(The following is being syndicated from An A-Blog for A-Rod)
At this point it’s getting hard to find a positive adjective that hasn’t already been used to describe Derek Jeter‘s 2012 season. What he’s done this year has been simply remarkable, and almost unthinkably good given how bad he looked this time 2 years ago. While the rest of the team’s veteran hitters around him have regressed, and guys still in their primes did the same, Jeter has been very consistent and very productive at an age when he rightfully shouldn’t be, and has flat out carried the offense for stretches. With the regular season winding down, Jeter in the context of the AL MVP race has become an increasingly popular topic of conversation. I’m positive he won’t win the award, and he shouldn’t, but it’s definitely worth wondering and asking where Jeter will wind up in the final voting.
Notice I used the word “will” there, not “should.” “Will” is the key to this discussion, because trying to make an MVP case for Jeter on the argument of “should” would be pointless. Mike Trout is having a season that calls back to the days of baseball’s all-time greats and is easily the most deserving candidate, Josh Hamilton and Miguel Cabrera are putting up the elite-level offensive numbers that voters drool over and aren’t quite the defensive liabilities that Jeter is, and guys like Adrian Beltre, Robinson Cano, Austin Jackson, Justin Verlander, and Felix Hernandez are having all-around seasons that are head and shoulders above Jeter’s.
Jeter leads AL shortstops in wOBA (.353), but that’s not exactly a group of thumpers, and Jeter’s poor defensive numbers put him behind Elvis Andrus in total fWAR for the position. All Jeter has to go on is his offensive output, and as good as its been it hasn’t been otherworldly. He’s going to get his 200 hits and 100 runs scored, but a .353 wOBA and an .810 OPS are still far cries from Jeter’s production in his prime years and even then those numbers weren’t enough to get him the award. If you were filling out your MVP ballot based solely on the numbers, standard and sabermetric, Jeter would be a stretch to make the bottom half of the top 10.
But as we know, baseball writers and voters are woefully behind the times when it comes to advanced statistics and accurately measuring a player’s value. That fact is what’s going to get Cabrera and Hamilton plenty of votes based on their shiny HR and RBI totals, and it’s also what is going to make Jeter’s case so interesting. Jeter has always been a media and fan favorite, and no matter how much you may roll your eyes at that there’s no denying that Jeter’s high standing in the media community is going to have a positive impact on where voters place him on their ballots. He’s the most visible, well-liked player on the potential AL East champion who had a plus offensive year at a premium position, played through injuries again while the rest of the big names on his team dropped like flies, displayed all the intangibles and grit that voters love about him, and did all of that at an age where most guys are retired. If you can’t smell that spin coming, you need to have your olfactory nerve checked.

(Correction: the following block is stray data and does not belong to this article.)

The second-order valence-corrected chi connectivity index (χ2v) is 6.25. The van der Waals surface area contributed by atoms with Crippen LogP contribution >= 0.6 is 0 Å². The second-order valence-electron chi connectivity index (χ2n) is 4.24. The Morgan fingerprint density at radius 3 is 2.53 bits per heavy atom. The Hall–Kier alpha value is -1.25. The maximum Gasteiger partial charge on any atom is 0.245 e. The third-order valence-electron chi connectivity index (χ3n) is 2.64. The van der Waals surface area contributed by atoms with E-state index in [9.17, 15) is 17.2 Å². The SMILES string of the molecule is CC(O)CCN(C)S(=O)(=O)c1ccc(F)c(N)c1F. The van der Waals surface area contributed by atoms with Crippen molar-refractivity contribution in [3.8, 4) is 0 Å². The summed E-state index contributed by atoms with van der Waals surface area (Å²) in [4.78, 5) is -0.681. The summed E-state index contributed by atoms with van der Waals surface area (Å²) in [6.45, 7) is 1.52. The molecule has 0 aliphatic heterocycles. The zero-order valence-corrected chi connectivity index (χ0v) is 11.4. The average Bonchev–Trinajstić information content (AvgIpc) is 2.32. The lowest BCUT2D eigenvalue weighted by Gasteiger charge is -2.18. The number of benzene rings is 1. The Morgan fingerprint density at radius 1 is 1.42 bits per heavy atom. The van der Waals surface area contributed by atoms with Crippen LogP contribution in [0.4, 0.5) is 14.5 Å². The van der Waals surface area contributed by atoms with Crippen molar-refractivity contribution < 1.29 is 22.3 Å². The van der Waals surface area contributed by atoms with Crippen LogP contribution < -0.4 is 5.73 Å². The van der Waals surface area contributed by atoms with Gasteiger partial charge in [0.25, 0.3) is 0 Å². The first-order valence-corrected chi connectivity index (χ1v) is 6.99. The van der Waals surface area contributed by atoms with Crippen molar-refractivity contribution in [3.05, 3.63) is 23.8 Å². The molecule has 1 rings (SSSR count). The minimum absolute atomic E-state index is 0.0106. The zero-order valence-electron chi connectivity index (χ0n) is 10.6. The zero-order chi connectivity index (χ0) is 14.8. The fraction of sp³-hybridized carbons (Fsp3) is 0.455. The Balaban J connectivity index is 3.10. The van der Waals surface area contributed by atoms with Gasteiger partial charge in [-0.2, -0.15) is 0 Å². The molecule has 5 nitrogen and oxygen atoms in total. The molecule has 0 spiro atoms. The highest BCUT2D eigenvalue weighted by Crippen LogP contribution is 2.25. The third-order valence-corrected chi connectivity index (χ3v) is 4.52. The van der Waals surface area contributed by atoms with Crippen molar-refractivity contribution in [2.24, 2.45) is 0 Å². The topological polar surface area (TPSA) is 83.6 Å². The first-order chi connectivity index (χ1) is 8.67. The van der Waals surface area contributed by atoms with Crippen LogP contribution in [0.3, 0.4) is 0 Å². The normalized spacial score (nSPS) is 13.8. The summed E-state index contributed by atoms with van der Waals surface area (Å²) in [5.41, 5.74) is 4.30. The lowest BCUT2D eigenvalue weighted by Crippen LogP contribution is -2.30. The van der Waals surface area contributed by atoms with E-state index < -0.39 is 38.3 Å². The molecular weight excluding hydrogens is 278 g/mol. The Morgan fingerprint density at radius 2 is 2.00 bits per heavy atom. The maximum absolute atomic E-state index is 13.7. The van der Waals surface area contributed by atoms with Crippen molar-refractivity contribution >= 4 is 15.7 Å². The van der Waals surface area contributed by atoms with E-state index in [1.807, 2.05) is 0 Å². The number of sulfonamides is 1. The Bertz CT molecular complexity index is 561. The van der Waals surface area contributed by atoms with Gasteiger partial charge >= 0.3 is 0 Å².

The age factor might be the biggest thing working to Jeter’s advantage. To have the kind of season he’s had at age 38 hasn’t just been good or really good, it’s been HISTORICALLY good. Jeter’s sitting at 199 hits right now. He passed Honus Wagner weeks ago for the all-time single-season hits record for a 38-year-old shortstop, and he’s only 10 away from passing Pete Rose for the all-time single-season hits record for any 38-year-old player period. When you’ve done something that only 4 players in the last 68 years have done, and your production is being lumped in with the likes of Wagner and Rose as it relates to all-time baseball records, that’s something special. And with all the “can Jeter catch Rose’s hits record” talk that’s gone around the MSM this year, bypassing a Rose hits-related record is only going to fan the Jeter-loving flames when it comes time to vote.
The fairness of the MVP voting process and the factors used by voters to make their decision can be debated until the end of time. What cannot be debated is that there are always a multitude of intangible and non-statistical factors that influence those decisions, and Derek Jeter thrives on those factors. He’s got announcers that still gush over his hustle down the first base line and kids who weren’t even born when he started playing who call him their favorite baseball player. He’s an MLB institution, and all things considered he’s having one of his best seasons at age 38. That age factor, and the all-time historical platform its put him on this season, will likely weight heavily on the minds of the MVP voters, especially if Jeter finishes up these final 16 games well and ends up in the 210-215 hit range. It wouldn’t surprise me at all to see Jeter wind up 4th or 5th in the final tally.
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